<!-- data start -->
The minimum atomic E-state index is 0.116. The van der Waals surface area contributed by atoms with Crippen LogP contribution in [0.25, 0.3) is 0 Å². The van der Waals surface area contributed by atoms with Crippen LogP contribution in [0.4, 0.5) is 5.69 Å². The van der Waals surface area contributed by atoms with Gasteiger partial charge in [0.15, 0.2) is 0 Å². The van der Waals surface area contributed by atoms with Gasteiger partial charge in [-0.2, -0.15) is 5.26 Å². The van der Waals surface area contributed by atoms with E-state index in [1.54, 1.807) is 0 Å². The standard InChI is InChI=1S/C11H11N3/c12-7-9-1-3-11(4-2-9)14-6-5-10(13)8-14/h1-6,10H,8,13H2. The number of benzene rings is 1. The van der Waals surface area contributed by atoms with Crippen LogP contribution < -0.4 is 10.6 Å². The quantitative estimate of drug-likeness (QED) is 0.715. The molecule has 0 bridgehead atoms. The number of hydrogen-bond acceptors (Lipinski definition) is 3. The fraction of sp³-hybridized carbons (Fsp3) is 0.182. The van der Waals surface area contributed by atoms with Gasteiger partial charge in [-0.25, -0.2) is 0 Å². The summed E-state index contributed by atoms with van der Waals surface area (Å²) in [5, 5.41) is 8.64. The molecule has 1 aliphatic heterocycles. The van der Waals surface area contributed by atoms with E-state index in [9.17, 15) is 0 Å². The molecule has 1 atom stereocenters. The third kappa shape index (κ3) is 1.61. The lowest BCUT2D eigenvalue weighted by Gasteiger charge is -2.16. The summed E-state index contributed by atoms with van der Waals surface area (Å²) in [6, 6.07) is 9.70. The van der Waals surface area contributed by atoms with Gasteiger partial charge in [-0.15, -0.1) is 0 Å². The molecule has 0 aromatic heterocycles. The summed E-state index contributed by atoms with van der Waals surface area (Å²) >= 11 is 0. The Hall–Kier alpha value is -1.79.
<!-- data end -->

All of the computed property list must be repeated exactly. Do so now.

The minimum atomic E-state index is 0.116. The van der Waals surface area contributed by atoms with Crippen LogP contribution in [0.25, 0.3) is 0 Å². The van der Waals surface area contributed by atoms with Crippen LogP contribution in [0.4, 0.5) is 5.69 Å². The van der Waals surface area contributed by atoms with Gasteiger partial charge in [0.15, 0.2) is 0 Å². The van der Waals surface area contributed by atoms with Gasteiger partial charge in [-0.2, -0.15) is 5.26 Å². The van der Waals surface area contributed by atoms with E-state index in [1.54, 1.807) is 0 Å². The standard InChI is InChI=1S/C11H11N3/c12-7-9-1-3-11(4-2-9)14-6-5-10(13)8-14/h1-6,10H,8,13H2. The number of benzene rings is 1. The van der Waals surface area contributed by atoms with Crippen LogP contribution < -0.4 is 10.6 Å². The quantitative estimate of drug-likeness (QED) is 0.715. The molecule has 0 bridgehead atoms. The number of hydrogen-bond acceptors (Lipinski definition) is 3. The fraction of sp³-hybridized carbons (Fsp3) is 0.182. The van der Waals surface area contributed by atoms with Gasteiger partial charge in [-0.25, -0.2) is 0 Å². The summed E-state index contributed by atoms with van der Waals surface area (Å²) in [5, 5.41) is 8.64. The molecule has 1 aliphatic heterocycles. The van der Waals surface area contributed by atoms with E-state index in [9.17, 15) is 0 Å². The molecule has 1 atom stereocenters. The third kappa shape index (κ3) is 1.61. The lowest BCUT2D eigenvalue weighted by Gasteiger charge is -2.16. The summed E-state index contributed by atoms with van der Waals surface area (Å²) in [6, 6.07) is 9.70. The van der Waals surface area contributed by atoms with Gasteiger partial charge in [-0.15, -0.1) is 0 Å². The molecule has 0 aromatic heterocycles. The summed E-state index contributed by atoms with van der Waals surface area (Å²) >= 11 is 0. The Hall–Kier alpha value is -1.79.